Although he won "Best Bod on a Talking Head" last year, we're still looking for an excuse, any excuse, to run this picture of the fabulously endowed Santa Cruz County Sheriff's Department spokesperson. Allyn offers the best argument for cops brushing those doughnut crumbs off their laps and getting on over to the gym. Deputy Kim? You can serve and protect us any ol' time.
The Staff

Best Spot for a Guardian Angel:
Highway 9 to Felton

Never mind a torrential downpour or blanket of fog, the long and winding road to Felton is stressful enough on even the starriest night. With more dangerous curves than a Victoria's Secret catalog, the six-mile stretch of Highway 9 from Santa Cruz to Felton possesses all the scare tactics of the Giant Dipper with none of the innocent thrills. And those speed demons who insist on taking those turns at hyperspeed? There's a reason the signs read 35 miles an hour. How's that for motherly? Now eat your vegetables.
Karen Reardanz

Best Do-Gooder:
Tony Stromecki

He was like every other entrepreneur--big dreams, big hopes. But Tony Stromecki also had big heart--his ISP company, BnB Computing, provided free accounts, tech support and web space to the clients of Give-a-byte, a nonprofit project that provides computers and Internet connections to people with AIDS/HIV. Unfortunately, Stromecki's company folded. But before the end, Stromecki negotiated a deal for ISP Tycho to take over his accounts, with a proviso that they continue free service for the AIDS/HIV patients. Second place to Tycho for agreeing, then stepping up to the plate and providing top-notch service to Give-a-byte.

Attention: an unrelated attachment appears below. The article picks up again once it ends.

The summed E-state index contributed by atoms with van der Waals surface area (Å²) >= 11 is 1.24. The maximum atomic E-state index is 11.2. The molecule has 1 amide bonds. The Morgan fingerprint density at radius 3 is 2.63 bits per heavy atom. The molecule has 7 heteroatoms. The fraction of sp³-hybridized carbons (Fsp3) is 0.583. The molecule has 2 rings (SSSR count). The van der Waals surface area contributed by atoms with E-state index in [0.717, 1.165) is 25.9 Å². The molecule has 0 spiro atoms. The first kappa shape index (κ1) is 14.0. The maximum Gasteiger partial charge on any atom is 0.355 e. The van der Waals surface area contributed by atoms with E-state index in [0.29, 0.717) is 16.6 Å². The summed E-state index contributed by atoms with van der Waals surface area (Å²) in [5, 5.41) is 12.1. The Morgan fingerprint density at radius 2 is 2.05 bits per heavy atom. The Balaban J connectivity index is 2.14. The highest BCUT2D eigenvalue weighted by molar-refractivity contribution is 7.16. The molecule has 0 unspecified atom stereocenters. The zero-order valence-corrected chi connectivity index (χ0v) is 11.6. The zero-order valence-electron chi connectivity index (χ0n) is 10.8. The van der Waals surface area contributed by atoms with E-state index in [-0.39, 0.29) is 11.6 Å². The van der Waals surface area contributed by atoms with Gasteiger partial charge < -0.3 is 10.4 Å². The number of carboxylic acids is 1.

Kelly Luker

Best Names for Baked Goods:
The Ugly Mug

Everybody says it's the little things that matter most--which may explain why Soquel Village's the Ugly Mug has a near-cult following. Rich brownies coated in a thick chocolate ganache frosting boast the foreboding title "Kevorkian Death Brownies--As seen on 60 Minutes." Healthy oat cakes sit with a telling "Hockey Pucks" sign, and the delicious coffeecake promises "All the goodness of coffee, in a cake."
Mary Spicuzza

Best Excuse for Caving In:
Tom Campbell on Impeachment